triggered perhaps by a single word that they heard or read.
Many dyslexic and A.D.D. individuals are highly intelligent
and highly visual. They often tend to be creative, "right-brained"
thinkers, who think in concepts and pictures. They may have the
ability to see in dimension, to mentally "see" objects from all
sides. This perceptual talent lends itself to drawing, building,
putting things together, and recalling concrete or visual information.
Disorientation - the loss of focus triggered by confusion - for
these individuals is almost always associated with efforts to work
with symbols or to listen
. When the person experiences confusion about symbols
(such as letters or numbers), his brain really wants to understand.
If this person, who can easily "see" in dimension, goes to his most
comfortable thinking style, he can perceive the letter or word from
different angles, recoding different images
of the word or letter in his mind and making it hard to retrieve
Disorientation can be triggered by overwhelm,
particularly with language. If there seems to be too much information,
the individual may become disoriented and lose track of what is
going on around him.
Another common characteristic of disorientation is that it often
throws-off a person's internal time clock. He or she may start working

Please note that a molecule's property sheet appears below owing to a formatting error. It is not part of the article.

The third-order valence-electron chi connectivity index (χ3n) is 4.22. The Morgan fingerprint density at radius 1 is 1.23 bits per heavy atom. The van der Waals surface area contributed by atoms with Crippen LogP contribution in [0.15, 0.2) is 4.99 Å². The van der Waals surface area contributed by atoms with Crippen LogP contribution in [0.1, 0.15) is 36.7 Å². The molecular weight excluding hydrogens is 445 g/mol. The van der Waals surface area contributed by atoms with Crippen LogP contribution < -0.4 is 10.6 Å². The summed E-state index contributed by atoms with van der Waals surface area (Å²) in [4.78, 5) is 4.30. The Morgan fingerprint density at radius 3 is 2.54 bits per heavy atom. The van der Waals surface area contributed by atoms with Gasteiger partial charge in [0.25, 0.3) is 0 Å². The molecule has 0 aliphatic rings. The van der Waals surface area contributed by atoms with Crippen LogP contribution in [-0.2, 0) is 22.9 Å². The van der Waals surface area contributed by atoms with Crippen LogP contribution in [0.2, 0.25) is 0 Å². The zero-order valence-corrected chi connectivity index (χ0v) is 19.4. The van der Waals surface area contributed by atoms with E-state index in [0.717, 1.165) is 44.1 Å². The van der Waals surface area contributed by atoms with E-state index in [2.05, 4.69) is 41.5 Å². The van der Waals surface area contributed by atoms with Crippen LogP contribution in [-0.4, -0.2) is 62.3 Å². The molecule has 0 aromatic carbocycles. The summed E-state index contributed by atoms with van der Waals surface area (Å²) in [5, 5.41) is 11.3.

or talking extremely fast or extremely slowly. A student who loses
his focus may find at the end of a 20 minute math period that he
has written only one problem. He truly doesn't know where the time
has gone and may be angry at the teacher for not giving the class
time to do the assignment.
Strategies For Teaching Attention Focus
Children and adults with these types of attention
focus problems are not in control of their attention and generally
do not recognize when they have gotten distracted or disoriented.
Many things can be done to help a child to be more successful at
paying attention at any one moment. The atmosphere of the Learning
Center, when the students work one-to-one in a quiet place is set-up
for it. The clinicians can sit close to the students and constantly
refocus them. Unfortunately, the "real world" isn't like that.
To be independent learners, children
must also be taught how to attend. The Stowell Learning Center is
built on the premise that children and adults with at least average
intellectual potential can and should become proficient readers.
We believe that about attention focus also. Children and adults
CAN learn to be in control of their own attention.
There are several different techniques that can be employed to
facilitate attention control, including Edu-K, Orientation Counseling,
and floor balance and balance beam work. While most of these strategies